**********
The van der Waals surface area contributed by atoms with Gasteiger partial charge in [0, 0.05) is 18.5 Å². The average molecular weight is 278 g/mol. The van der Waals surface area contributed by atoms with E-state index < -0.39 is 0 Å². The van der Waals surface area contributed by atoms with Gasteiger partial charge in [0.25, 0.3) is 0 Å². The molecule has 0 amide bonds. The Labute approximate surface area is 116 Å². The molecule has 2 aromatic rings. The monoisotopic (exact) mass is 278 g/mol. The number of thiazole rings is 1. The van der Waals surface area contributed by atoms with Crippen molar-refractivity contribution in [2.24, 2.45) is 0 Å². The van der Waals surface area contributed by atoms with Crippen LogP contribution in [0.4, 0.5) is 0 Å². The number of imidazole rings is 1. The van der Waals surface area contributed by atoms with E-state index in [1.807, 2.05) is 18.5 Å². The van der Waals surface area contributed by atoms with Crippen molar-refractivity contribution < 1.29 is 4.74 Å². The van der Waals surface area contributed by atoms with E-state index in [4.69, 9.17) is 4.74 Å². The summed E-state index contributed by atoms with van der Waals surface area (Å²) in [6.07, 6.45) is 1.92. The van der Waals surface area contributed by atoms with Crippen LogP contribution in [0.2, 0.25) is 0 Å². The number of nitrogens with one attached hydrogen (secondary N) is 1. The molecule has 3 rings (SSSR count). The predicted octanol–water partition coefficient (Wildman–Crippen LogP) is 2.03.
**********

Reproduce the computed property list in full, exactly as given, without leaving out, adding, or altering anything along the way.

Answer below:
The van der Waals surface area contributed by atoms with Gasteiger partial charge in [0, 0.05) is 18.5 Å². The average molecular weight is 278 g/mol. The van der Waals surface area contributed by atoms with E-state index < -0.39 is 0 Å². The van der Waals surface area contributed by atoms with Gasteiger partial charge in [0.25, 0.3) is 0 Å². The molecule has 0 amide bonds. The Labute approximate surface area is 116 Å². The molecule has 2 aromatic rings. The monoisotopic (exact) mass is 278 g/mol. The number of thiazole rings is 1. The van der Waals surface area contributed by atoms with Crippen molar-refractivity contribution in [2.24, 2.45) is 0 Å². The van der Waals surface area contributed by atoms with Crippen LogP contribution in [0.4, 0.5) is 0 Å². The number of imidazole rings is 1. The van der Waals surface area contributed by atoms with E-state index in [1.807, 2.05) is 18.5 Å². The van der Waals surface area contributed by atoms with Crippen molar-refractivity contribution < 1.29 is 4.74 Å². The van der Waals surface area contributed by atoms with E-state index in [4.69, 9.17) is 4.74 Å². The summed E-state index contributed by atoms with van der Waals surface area (Å²) in [6.07, 6.45) is 1.92. The van der Waals surface area contributed by atoms with Crippen LogP contribution in [0.2, 0.25) is 0 Å². The number of nitrogens with one attached hydrogen (secondary N) is 1. The molecule has 3 rings (SSSR count). The predicted octanol–water partition coefficient (Wildman–Crippen LogP) is 2.03.